Turning Uncertainty Into A Competitive Advantage

The planning fallacy, first proposed by Daniel Kahneman and Amos Tversky in 1979, describes a bias that causes people to underestimate how long something will take and overestimate its impact. As a Product Manager, this is disheartening to read, but also not surprising. Features take longer to release than anticipated and they rarely deliver the maximum value to the user on the first release. Uncertainty internal to the organization makes it difficult to accurately estimate development timelines. Uncertainty external to the organization makes it difficult to gauge the impact of features. We need to develop tools that embrace uncertainty so we can mitigate the effects of the planning fallacy and remain flexible to the realities of an uncertain future.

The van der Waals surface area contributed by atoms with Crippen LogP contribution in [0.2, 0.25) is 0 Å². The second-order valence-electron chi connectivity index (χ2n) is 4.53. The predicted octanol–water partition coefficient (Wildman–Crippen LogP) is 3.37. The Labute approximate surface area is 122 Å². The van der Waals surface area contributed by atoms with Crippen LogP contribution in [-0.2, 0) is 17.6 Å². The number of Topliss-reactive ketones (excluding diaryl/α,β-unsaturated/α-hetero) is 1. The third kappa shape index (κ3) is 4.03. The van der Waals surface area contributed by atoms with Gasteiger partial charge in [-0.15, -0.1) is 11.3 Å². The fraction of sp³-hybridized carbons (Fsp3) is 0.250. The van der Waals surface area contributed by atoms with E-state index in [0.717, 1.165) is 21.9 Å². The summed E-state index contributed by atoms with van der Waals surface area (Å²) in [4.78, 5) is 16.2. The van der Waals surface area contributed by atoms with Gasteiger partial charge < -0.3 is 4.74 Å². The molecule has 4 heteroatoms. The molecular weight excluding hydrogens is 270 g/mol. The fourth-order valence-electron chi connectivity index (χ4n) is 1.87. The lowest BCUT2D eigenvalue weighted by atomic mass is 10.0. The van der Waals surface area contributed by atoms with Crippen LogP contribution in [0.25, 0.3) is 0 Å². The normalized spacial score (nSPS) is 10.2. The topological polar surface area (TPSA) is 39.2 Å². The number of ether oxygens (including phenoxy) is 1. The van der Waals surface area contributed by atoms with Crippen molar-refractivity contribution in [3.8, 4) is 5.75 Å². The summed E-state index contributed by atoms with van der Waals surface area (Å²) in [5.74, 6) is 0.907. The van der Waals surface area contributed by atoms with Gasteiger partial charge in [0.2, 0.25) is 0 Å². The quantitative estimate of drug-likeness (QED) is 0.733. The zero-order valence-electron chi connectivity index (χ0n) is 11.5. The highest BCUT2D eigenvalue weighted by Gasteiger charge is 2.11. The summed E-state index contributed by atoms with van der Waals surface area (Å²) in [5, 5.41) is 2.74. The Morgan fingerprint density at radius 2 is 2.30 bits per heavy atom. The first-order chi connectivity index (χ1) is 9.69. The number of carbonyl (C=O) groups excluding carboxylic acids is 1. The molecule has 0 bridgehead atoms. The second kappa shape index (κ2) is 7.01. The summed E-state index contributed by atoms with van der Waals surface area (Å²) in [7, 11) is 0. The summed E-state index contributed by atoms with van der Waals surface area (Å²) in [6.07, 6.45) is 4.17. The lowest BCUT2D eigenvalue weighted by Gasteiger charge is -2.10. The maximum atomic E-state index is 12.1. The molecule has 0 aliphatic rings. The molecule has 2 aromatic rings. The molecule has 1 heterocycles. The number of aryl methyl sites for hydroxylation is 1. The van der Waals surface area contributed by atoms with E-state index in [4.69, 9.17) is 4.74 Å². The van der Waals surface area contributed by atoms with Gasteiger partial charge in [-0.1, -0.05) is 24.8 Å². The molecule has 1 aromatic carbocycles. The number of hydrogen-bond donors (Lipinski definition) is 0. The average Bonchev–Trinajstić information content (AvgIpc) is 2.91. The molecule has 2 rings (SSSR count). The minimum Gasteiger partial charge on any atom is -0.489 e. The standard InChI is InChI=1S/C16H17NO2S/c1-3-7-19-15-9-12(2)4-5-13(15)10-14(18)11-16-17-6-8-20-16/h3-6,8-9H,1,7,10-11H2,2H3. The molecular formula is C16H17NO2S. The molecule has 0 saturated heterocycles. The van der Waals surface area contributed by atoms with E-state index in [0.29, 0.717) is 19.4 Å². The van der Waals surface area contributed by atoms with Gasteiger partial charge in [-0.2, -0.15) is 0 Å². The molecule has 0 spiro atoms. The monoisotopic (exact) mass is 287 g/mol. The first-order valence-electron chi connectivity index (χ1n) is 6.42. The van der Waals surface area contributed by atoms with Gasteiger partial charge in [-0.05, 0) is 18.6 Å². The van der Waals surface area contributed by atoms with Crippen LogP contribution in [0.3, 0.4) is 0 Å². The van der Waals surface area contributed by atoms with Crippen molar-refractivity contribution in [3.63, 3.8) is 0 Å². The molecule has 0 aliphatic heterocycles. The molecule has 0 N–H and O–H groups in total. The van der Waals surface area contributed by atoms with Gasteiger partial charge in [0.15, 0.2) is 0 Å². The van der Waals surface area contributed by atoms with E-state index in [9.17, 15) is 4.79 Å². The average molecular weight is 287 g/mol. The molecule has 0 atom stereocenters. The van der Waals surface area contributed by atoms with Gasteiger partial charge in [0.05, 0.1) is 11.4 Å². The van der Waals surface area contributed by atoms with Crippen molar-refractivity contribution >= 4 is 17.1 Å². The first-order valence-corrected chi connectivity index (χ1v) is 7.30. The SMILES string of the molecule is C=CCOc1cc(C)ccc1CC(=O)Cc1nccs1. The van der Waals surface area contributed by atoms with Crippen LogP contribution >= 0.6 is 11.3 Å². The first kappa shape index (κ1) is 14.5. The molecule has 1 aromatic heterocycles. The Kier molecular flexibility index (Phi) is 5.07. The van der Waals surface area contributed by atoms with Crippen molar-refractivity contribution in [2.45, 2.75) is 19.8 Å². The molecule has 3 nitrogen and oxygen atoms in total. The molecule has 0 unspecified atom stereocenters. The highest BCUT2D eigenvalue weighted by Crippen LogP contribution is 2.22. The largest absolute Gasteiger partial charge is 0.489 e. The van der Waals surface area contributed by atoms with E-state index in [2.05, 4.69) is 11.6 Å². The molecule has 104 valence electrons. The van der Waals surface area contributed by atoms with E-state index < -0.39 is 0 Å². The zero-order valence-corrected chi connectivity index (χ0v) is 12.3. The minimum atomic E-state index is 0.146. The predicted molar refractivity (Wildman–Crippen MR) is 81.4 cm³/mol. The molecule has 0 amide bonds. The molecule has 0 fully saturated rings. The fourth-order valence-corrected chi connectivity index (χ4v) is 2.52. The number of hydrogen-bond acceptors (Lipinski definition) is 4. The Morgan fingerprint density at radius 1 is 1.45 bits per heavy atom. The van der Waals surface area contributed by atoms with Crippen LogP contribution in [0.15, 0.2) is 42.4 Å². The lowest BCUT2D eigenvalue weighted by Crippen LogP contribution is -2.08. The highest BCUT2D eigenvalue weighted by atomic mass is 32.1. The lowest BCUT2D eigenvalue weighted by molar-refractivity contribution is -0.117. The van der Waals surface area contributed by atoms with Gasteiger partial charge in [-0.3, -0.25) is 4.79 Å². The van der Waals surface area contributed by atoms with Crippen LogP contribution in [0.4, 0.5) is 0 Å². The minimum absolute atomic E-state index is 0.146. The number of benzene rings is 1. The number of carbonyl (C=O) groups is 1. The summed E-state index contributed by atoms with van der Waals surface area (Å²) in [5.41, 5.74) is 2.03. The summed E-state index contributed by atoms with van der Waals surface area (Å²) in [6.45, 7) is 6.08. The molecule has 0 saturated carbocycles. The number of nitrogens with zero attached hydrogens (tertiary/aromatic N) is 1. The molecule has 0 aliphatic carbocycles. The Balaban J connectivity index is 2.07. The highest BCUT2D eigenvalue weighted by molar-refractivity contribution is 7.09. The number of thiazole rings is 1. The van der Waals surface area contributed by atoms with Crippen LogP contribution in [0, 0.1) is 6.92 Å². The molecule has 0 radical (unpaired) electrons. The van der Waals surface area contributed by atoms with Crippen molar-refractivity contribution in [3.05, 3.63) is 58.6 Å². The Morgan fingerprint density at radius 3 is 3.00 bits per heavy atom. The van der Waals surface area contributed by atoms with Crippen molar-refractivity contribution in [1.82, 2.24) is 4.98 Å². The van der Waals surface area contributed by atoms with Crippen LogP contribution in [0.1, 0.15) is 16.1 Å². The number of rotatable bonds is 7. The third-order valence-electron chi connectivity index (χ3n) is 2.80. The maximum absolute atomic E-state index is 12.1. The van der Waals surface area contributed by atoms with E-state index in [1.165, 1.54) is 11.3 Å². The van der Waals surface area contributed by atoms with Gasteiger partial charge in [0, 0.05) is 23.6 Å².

Uncertainty is Reality

While we developed tools to make sure we are solving real user problems (design thinking) and methodologies to deliver them quickly (lean startup, agile software development), the future will always be uncertain because we are dealing with ill-structured problems. These problems have many possible solutions, some better than others. Yet we still communicate our plans with gantt charts and timeline-based roadmaps which portray an orderly and deterministic future where everything ships on time and immediately delivers value for the business. 

These planning artifacts don’t clearly represent the assumptions we are making about the future and the uncertainty we face. We assume we know how long each feature on the roadmap will take to develop. We assume our plans won’t change in reaction to the competition or the market. We assume that every feature adds value when in reality, companies like Google only see positive results on 20% of their experiments. The further out we look, the less certain our ideas are.